Bitcoin in India
India’s Bitcoin Google Searches Hit All Time High
India’s economy, which used to operate at 90% or more on cash, now face shortages of the new ₹500 and ₹2,000 notes, incentivizing some to look for alternatives as money has seemingly dried up. Mr. Shoran, an engineer, tells Washington Times:
“I remember standing in lines at banks from 6 in the morning until the afternoon and then finding out that they had run out of money.”
“In many villages, grains are being exchanged for vegetables and other items of daily needs.”
Moreover, in bordering regions, people are using the currency of neighboring countries, primarily because there is no bank to be found for miles, and those banks that are found have long queues. Leaving millions with no choice but to seek alternatives, such as bitcoin, which, albeit at a small scale, is now, apparently, a competing option to bartering or neighboring currencies.
Can India Be the New China?
Bitcoin currently attracts a premium of almost $200 in India as demand relative to supply is clearly far higher than even in China, but volumes are nowhere near. The reason is probably because even though the economy has kept growing, corruption is endemic, with the country lacking basic infrastructure in some areas, such as roads or electricity, and courts inaccessible in some places.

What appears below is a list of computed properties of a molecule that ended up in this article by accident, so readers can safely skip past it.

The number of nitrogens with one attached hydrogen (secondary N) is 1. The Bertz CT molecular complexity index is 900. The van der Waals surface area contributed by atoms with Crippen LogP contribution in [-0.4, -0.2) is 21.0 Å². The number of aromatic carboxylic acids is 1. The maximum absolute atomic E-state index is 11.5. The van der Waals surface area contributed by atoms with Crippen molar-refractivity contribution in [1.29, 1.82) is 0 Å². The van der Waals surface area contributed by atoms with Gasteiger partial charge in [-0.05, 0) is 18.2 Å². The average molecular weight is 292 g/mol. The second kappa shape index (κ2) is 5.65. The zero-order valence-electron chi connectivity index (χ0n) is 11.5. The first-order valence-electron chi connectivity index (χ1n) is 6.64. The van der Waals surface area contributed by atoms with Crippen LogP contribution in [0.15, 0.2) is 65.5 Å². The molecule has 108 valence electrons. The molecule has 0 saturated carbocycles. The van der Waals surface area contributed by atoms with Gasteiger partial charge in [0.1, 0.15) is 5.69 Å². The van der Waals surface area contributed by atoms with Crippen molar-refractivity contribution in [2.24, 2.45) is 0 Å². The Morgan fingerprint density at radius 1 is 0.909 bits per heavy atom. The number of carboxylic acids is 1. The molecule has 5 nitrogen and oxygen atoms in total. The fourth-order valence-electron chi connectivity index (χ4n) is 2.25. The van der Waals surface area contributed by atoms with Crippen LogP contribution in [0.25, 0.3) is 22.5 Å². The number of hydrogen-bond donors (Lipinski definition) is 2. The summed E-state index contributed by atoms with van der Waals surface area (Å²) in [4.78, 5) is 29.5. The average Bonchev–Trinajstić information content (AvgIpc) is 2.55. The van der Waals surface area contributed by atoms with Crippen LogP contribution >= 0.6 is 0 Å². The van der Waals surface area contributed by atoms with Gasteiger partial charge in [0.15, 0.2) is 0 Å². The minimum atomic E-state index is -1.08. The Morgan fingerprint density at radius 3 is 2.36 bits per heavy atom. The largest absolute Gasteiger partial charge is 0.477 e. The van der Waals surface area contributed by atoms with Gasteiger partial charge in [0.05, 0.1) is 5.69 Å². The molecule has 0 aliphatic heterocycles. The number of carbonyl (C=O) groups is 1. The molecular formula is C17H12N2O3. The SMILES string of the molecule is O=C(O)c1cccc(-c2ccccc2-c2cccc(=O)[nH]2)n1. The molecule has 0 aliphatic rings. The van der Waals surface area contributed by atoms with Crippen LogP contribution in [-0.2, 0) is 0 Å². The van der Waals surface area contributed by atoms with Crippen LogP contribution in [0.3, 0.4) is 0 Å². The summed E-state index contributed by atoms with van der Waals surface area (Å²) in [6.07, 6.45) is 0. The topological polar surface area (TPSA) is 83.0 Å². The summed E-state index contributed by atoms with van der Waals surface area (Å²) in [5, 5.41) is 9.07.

In contrast, China has used much of its newfound wealth to advance its infrastructure even more than the west with its high speed trains a symbol of the future for the entire world. They have bypassed traditional banking, with companies such as WeChat and other tech giants processing more than 50% of China’s financial transactions through WeChat pay and Alipay apps. In combination, this has provided an attractive environment for bitcoin as China’s entrepreneurs look to take advantage of every opportunity.
By comparison, India’s lack of law enforcement anywhere near the levels of China or the West, which is probably due to the government’s inability to collect taxes, has failed to provide similar success stories despite comparable growth rates.
That may be about to change. The demonetization move has increased collected taxes by 14%, according to Arun Jaitley, India’s finance minister, but whether it will be used towards infrastructure or towards the pockets of officials remains to be seen. Moreover, it comes at a high cost for the Indian people as well as the economy which is expected to slow down this year due to demonetization as well as rupee’s downwards trajectory towards a record low against the dollar which may exacerbate India’s already high levels of inflation.
In this environment, bitcoin has strong potentials for growth, especially in the richer coastal areas, as Indians now look to protect their wealth as well as perform that most ancient function – commerce.